After exiting Singapore in January, 163-year-old Robinsons will make a comeback as an online department store.
In a statement on Thursday (June 10), the iconic retailer announced that it was acquired by wholesale supplier Canningvale Australia, owned by the Prainito family, this month.
The newly independent Robinsons Department Stores Online has already hired two former Robinsons employees and will employ Singaporeans to “fill various positions across the business”, it added.
The website will go live on June 24, 2021
With its head office based in Singapore, the business will be led by Mr Jordan Prainito, the former managing director of Canningvale Australia.
The incoming managing director of Robinsons Singapore said: “I’m excited to be relaunching such an iconic brand. The brand has a rich history, and it strongly resonates with Singaporean and South-east Asian customers. It just needs to be catapulted into the 21st century.”
The online department store will feature more than 200 brands as well as collaborations that will debut exclusively on the new platform.
On the digitalisation, Mr Prainito said: “We’ll apply the learnings from Canningvale’s digital transformation, where we saw e-commerce sales increase tenfold in under five years.
“This was achieved through a combination of sourcing expertise, range clarification, system automation, marketing expertise and a forensic focus on our customers.”
Founded in 1858 by Philip Robinson and James Gaborian Spicer, Robinsons began as a “family warehouse” selling items such as food and women’s hats.
Despite being hit twice by Japanese bombs during World War II in 1941 and gutted by a massive fire in 1972, the department store survived as an iconic shopping destination in Singapore.
However, years of declining sales and rising competition from e-commerce sent the retailer into voluntary liquidation on Oct 30 last year.
Speaking to The Straits Times, Mr Prainito said the sale process of the company began last November and was overseen by liquidators KordaMentha.
“We found out about the closure of Robinsons on the news, and it was really quite sad that a Singaporean icon was being lost,” said Mr Prainito, who had studied in Singapore.
“It was a family decision to bid for its intellectual property, which was an opportunity to do business in the region.”
Responding to queries on whether the company owed vendors and creditors, Mr Prainito said Robinsons Singapore is a “separate entity” from its former owners, the Al-Futtaim Group, and is on a “clean slate”.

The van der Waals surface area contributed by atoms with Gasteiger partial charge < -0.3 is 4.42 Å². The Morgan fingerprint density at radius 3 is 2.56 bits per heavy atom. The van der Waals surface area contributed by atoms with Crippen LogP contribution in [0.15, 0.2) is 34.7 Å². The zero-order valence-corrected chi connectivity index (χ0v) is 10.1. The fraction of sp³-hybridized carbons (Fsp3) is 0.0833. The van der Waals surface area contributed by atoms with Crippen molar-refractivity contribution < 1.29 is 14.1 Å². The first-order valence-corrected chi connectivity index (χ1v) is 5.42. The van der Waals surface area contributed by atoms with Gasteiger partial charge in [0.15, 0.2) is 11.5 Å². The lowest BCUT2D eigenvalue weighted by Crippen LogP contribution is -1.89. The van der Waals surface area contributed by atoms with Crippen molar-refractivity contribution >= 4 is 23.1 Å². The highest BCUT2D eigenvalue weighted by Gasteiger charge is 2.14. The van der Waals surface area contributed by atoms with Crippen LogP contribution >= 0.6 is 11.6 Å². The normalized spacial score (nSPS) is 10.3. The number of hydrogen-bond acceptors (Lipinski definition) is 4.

He added that the company is also keen to work with former Robinsons staff to help launch its “customer-focused digital platform”, and floated the possibility that there could be a physical store one day.
Experts lauded the move as timely, with memories still lingering of the grande dame of Singapore’s department stores.
While Associate Professor Lawrence Loh at the National University of Singapore (NUS) Business School called it “a pleasant surprise” for a brand which had garnered a strong emotional attachment among consumers, he noted that they should not expect a “simple reincarnation”.
“Now that Robinsons is purely online, its staple will be younger people instead of mature consumers who like to touch and feel products,” he said.
People might visit the website because of the novelty factor but the real acid test is in the sales, he added.
Director of Nanyang Polytechnic’s School of Business Management Esther Ho said that the market is fertile with “pent-up demand brought about by closed borders and consumers who are more familiar with online shopping”.
Going digital will help it become more sensitive to responding to consumer tastes and preferences, which accounted for waning sales before Covid-19 hit, she said.
Associate Professor of Marketing at NUS Ang Swee Hoon, a regular shopper at Robinsons before it closed, added that the brand’s assurance of quality could compete against e-commerce platforms Shopee and Lazada, which are known for their affordability.
“Robinsons is known for service where staff knew their products well, hopefully they can translate it online,” she said.
Meanwhile, news of the relaunch drew mixed reactions from customers.
Ms Sherley William, 50, a tutor, who had visited Robinsons’ former outlet at The Centrepoint since she was a child, said: “I’m very hopeful that they will learn from their past experience of alienating the average Singaporean shopper and will have more deals that appeal to heartlanders.”
But others said they were unlikely to return.
Mr Sim, 48, who declined to give his full name, said: “Part of the mystique is gone without a physical location… So, it’s not so much Robinsons, but the place itself.”
The new mall, Robinsons Online, will be accessible at this link.
This article first appeared in The Straits Times